Greensburg Daily News, Greensburg, IN

Business

April 11, 2013

Honda recognizes top North American parts suppliers

Indianapolis — Honda honored 53 suppliers in North America for excellence in key performance categories including quality, value and on-time delivery for their efforts during the company’s record production year in 2012 on Thursday.

The annual conference includes a network of 632 Original Equipment Manufacturer (OEM) suppliers. Honda also met separately with service parts suppliers that provide parts for in-market Honda and Acura vehicles, honoring an additional 50 suppliers for outstanding performance.

After a very challenging 2011, with two epic natural disasters in Japan and Thailand disrupting Honda’s global parts procurement and production, Honda’s North American operations manufactured a record 1.7 million automobiles  in 2012, as the company worked to replenish its product pipeline and rebuild dealer inventories.  This included 1.2 million passenger cars and light trucks in the United States. As a result, Honda set a record by purchasing $24.2 billion in parts and materials from OEM suppliers in the region, including $21.9 billion from parts suppliers in the U.S.

“After 30 years of building cars in America, we are shifting into even higher gear,” said Hidenobu Iwata, president and CEO of Honda North America Services, LLC, and leader of North American automobile manufacturing. “We are transforming Honda in North America as we grow our capabilities and assume a much larger role within global Honda.”

In addition to supporting its ongoing expansion in North America, Honda’s 632 suppliers in the region will take on additional responsibilities to lead the launch of global products, such as the Civic, that Honda manufactures in markets around the world.  This means the North American region will lead the engineering and manufacturing launches of these new models, and then share production knowledge and processes with Honda plants around the world.

Further, in 2014, Honda will open a new auto plant in Celaya, Mexico, to build the next generation of the Honda Fit and other vehicles for the subcompact segment.  This will expand Honda’s North American production capacity to nearly two million (1.92 million) passenger cars and light trucks. “As a result, 95 percent of the vehicles we sell in North America will be made here as well,” Iwata said to the more than 600 suppliers attending the event. “In addition, within the next two years, Honda will become a net exporter from North America.”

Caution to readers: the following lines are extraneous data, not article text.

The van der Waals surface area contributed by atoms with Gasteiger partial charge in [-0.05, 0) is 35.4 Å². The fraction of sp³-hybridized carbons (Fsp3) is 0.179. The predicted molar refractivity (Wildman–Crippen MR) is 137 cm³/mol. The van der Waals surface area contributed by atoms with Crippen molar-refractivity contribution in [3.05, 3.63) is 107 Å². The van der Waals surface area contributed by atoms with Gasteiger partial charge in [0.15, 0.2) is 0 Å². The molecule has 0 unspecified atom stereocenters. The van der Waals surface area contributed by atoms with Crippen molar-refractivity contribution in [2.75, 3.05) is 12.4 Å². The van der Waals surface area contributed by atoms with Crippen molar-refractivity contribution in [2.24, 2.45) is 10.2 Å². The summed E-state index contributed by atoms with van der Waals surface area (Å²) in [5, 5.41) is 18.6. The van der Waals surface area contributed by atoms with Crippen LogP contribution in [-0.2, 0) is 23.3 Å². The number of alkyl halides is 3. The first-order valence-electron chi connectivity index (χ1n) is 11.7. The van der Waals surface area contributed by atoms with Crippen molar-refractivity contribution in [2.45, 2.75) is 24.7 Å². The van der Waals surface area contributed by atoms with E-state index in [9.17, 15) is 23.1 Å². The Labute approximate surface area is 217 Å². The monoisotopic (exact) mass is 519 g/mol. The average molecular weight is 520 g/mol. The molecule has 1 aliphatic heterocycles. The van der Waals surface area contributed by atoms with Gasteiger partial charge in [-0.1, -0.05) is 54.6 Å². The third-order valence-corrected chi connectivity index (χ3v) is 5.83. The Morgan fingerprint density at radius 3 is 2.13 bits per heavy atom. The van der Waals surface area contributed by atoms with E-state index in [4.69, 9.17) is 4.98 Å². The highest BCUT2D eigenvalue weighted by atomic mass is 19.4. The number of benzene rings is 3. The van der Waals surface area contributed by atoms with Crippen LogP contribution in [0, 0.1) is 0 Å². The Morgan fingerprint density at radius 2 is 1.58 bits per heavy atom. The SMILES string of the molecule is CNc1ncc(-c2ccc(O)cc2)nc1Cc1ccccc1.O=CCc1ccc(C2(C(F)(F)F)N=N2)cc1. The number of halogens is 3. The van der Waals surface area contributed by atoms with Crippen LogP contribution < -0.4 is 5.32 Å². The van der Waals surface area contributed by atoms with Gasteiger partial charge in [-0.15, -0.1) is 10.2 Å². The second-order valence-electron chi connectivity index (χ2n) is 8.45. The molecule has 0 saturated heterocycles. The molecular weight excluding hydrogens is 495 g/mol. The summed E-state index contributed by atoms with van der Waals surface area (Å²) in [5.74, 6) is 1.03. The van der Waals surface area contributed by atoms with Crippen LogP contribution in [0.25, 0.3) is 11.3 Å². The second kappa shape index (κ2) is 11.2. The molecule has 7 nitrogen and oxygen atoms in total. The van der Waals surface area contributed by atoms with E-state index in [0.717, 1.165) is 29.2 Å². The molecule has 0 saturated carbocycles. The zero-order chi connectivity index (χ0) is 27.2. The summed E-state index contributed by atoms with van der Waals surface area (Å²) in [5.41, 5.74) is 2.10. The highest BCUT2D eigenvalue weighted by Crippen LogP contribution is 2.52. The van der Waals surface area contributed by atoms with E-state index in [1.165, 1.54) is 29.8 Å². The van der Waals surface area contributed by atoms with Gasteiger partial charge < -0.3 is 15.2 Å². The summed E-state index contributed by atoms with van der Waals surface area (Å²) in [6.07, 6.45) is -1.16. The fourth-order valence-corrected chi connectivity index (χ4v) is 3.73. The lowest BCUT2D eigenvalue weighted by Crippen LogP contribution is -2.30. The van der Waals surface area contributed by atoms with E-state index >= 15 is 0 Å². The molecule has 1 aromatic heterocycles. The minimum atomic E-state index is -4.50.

After more than 30 years of expansion, Honda and its large supplier network have established a strong foundation in North America, and this is a starting point to take on new global responsibilities, said Jim Wehrman, senior vice president at Honda of America Mfg.

“I guess you could say ‘no good deed goes unpunished,’ because our success together has earned us increased responsibility to make North America Honda’s leading and most competitive region in the world,” Wehrman said. “Now we must have a global focus. This is a giant leap for Honda in North America.”

Suppliers will also support a substantial increase in the export of Honda and Acura automobiles from North America in the next few years, to a level doubling last year’s export total of nearly 100,000 units. This means that for the first time in its history, Honda will export more vehicles from North American that it will import from Japan.

“Together, we are now on a global stage,” said Tom Lake, division manager of Honda’s North American Purchasing. “Honda is growing, and we want our suppliers to grow with us and share in that success. To support our global role, you need to provide strong regional leadership in both the design and production of innovative, next-generation parts and components.”

Lake added that Honda’s suppliers in North America will have both opportunities and challenges as they assume these new responsibilities to expand production and meet the expectations of customers in other regions of the world. This will include initiatives to improve the quality, efficiency and flexibility of their production operations.

— Daily News

 

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